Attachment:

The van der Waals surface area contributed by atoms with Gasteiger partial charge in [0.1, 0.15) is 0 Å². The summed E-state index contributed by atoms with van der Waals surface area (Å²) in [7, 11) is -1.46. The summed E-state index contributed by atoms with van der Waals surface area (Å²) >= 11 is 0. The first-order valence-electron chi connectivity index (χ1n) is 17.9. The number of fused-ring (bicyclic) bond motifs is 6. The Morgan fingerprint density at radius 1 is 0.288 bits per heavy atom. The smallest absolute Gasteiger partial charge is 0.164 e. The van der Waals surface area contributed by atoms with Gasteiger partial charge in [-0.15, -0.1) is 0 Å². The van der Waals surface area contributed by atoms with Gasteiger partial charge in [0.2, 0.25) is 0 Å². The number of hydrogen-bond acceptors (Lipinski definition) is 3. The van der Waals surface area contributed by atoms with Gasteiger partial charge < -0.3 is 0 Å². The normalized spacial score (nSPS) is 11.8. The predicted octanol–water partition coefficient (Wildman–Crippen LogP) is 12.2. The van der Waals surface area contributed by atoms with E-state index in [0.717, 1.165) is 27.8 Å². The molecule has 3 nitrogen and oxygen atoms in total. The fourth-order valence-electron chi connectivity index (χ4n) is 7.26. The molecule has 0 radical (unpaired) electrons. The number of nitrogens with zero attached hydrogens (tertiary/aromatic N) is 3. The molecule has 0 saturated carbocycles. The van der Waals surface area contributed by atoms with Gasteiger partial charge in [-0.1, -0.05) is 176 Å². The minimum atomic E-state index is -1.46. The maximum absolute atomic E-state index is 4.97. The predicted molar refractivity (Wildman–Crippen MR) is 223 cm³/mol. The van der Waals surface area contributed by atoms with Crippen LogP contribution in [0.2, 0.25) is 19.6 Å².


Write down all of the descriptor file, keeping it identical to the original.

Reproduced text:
The van der Waals surface area contributed by atoms with Gasteiger partial charge in [0.1, 0.15) is 0 Å². The summed E-state index contributed by atoms with van der Waals surface area (Å²) in [7, 11) is -1.46. The summed E-state index contributed by atoms with van der Waals surface area (Å²) >= 11 is 0. The first-order valence-electron chi connectivity index (χ1n) is 17.9. The number of fused-ring (bicyclic) bond motifs is 6. The Morgan fingerprint density at radius 1 is 0.288 bits per heavy atom. The smallest absolute Gasteiger partial charge is 0.164 e. The van der Waals surface area contributed by atoms with Gasteiger partial charge in [-0.15, -0.1) is 0 Å². The van der Waals surface area contributed by atoms with Gasteiger partial charge in [0.2, 0.25) is 0 Å². The number of hydrogen-bond acceptors (Lipinski definition) is 3. The van der Waals surface area contributed by atoms with Gasteiger partial charge < -0.3 is 0 Å². The normalized spacial score (nSPS) is 11.8. The predicted octanol–water partition coefficient (Wildman–Crippen LogP) is 12.2. The van der Waals surface area contributed by atoms with E-state index in [0.717, 1.165) is 27.8 Å². The molecule has 3 nitrogen and oxygen atoms in total. The fourth-order valence-electron chi connectivity index (χ4n) is 7.26. The molecule has 0 radical (unpaired) electrons. The number of nitrogens with zero attached hydrogens (tertiary/aromatic N) is 3. The molecule has 0 saturated carbocycles. The van der Waals surface area contributed by atoms with Gasteiger partial charge in [-0.1, -0.05) is 176 Å². The minimum atomic E-state index is -1.46. The maximum absolute atomic E-state index is 4.97. The predicted molar refractivity (Wildman–Crippen MR) is 223 cm³/mol. The van der Waals surface area contributed by atoms with Crippen LogP contribution in [0.2, 0.25) is 19.6 Å².